Xeloda Improves Survival in Women With Early-Stage, HER2-Negative Disease Who Have Residual Disease After Chemotherapy Before Surgery

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Xeloda (chemical name: capecitabine) is a chemotherapy medicine often used in combination with other anticancer medicines. Typically, it’s used to treat advanced-stage breast cancer that has stopped responding to certain other chemotherapy medicines. Xeloda is a pill taken by mouth.

Treatment given before surgery to weaken or shrink the cancer is called neoadjuvant treatment. Neoadjuvant treatment often is recommended when the breast cancer is large, aggressive, and/or has spread beyond the breast to surrounding tissue.

One way doctors judge the effectiveness of neoadjuvant treatment is to look at the tissue removed during surgery to see if any cancer cells are present. If no cancer cells are there, doctors call it a “pathologic complete response.” If there are cancer cells in the tissue removed, doctors say there is “residual disease” because it’s likely that there may still be some cancer cells in the body. Many doctors believe that a pathologic complete response to neoadjuvant treatment means the cancer is less likely to come back.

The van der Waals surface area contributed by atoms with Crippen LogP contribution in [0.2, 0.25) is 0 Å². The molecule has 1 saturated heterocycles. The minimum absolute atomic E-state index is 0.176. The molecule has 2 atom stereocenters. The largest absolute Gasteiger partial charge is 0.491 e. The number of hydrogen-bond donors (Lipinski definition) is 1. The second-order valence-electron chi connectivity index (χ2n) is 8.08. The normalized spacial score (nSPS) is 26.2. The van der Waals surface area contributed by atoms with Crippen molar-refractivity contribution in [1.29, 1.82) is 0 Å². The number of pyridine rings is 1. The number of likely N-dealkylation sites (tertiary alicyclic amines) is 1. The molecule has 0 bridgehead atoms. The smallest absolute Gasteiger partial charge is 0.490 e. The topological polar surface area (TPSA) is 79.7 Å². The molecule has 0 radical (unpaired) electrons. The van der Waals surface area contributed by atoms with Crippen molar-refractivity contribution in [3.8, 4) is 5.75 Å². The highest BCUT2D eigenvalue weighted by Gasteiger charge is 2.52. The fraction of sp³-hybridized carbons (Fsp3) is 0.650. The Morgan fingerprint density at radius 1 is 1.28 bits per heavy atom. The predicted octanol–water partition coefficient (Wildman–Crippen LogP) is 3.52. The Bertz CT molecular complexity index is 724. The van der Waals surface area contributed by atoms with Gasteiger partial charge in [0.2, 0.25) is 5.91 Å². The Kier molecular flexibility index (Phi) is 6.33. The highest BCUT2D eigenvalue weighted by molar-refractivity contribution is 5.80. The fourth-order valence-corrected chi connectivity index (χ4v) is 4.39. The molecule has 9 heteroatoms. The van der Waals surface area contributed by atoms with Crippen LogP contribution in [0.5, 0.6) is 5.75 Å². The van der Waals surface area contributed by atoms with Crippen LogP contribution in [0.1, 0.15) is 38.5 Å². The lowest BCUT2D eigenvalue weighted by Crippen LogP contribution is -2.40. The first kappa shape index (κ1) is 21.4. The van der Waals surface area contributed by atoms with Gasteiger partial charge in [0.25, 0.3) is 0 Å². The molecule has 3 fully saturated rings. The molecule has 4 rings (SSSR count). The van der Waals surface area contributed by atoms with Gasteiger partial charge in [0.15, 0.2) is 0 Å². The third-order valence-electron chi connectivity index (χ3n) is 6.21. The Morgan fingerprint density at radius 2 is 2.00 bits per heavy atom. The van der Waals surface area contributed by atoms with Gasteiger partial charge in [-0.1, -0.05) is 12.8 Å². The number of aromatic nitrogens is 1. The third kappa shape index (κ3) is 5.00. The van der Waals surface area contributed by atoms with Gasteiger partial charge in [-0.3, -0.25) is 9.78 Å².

At the 2015 San Antonio Breast Cancer Symposium, Japanese researchers presented early results showing that women diagnosed with early-stage, HER2-negative breast cancer with residual disease who were treated with Xeloda after surgery had better survival compared to women who didn’t get chemotherapy after surgery.

Now the same researchers have more mature results and the results continue to look good: Xeloda seems to improve both disease-free and overall survival in women diagnosed with early-stage, HER2-negative disease who have residual disease after neoadjuvant chemotherapy.

The research was published in the June 1, 2017 issue of The New England Journal of Medicine. Read the abstract of “Adjuvant Capecitabine for Breast Cancer after Preoperative Chemotherapy.”

Disease-free survival is how long a woman lives without the cancer coming back (recurrence). Overall survival is how long a woman lives with or without the cancer coming back.

In the study, 887 women diagnosed with stage I to stage IIIB, HER2-negative breast cancer received neoadjuvant chemotherapy with a regimen that contained an anthracycline and/or a taxane chemotherapy medicine and were found to have residual disease after surgery.

Adriamycin (chemical name: doxorubicin) and Ellence (chemical name: epirubicin) are examples of anthracyclines. Taxol (chemical name: paclitaxel) and Taxotere (chemical name: docetaxel) are examples of taxanes.

After surgery, the women were randomly assigned to receive either:

  • standard treatment: radiation and hormonal therapy (if the cancer was hormone-receptor-positive), but no chemotherapy (444 women)
  • standard treatment plus six or eight cycles of Xeloda (443 women; 159 women were treated with six cycles of Xeloda and 283 were treated with eight cycles)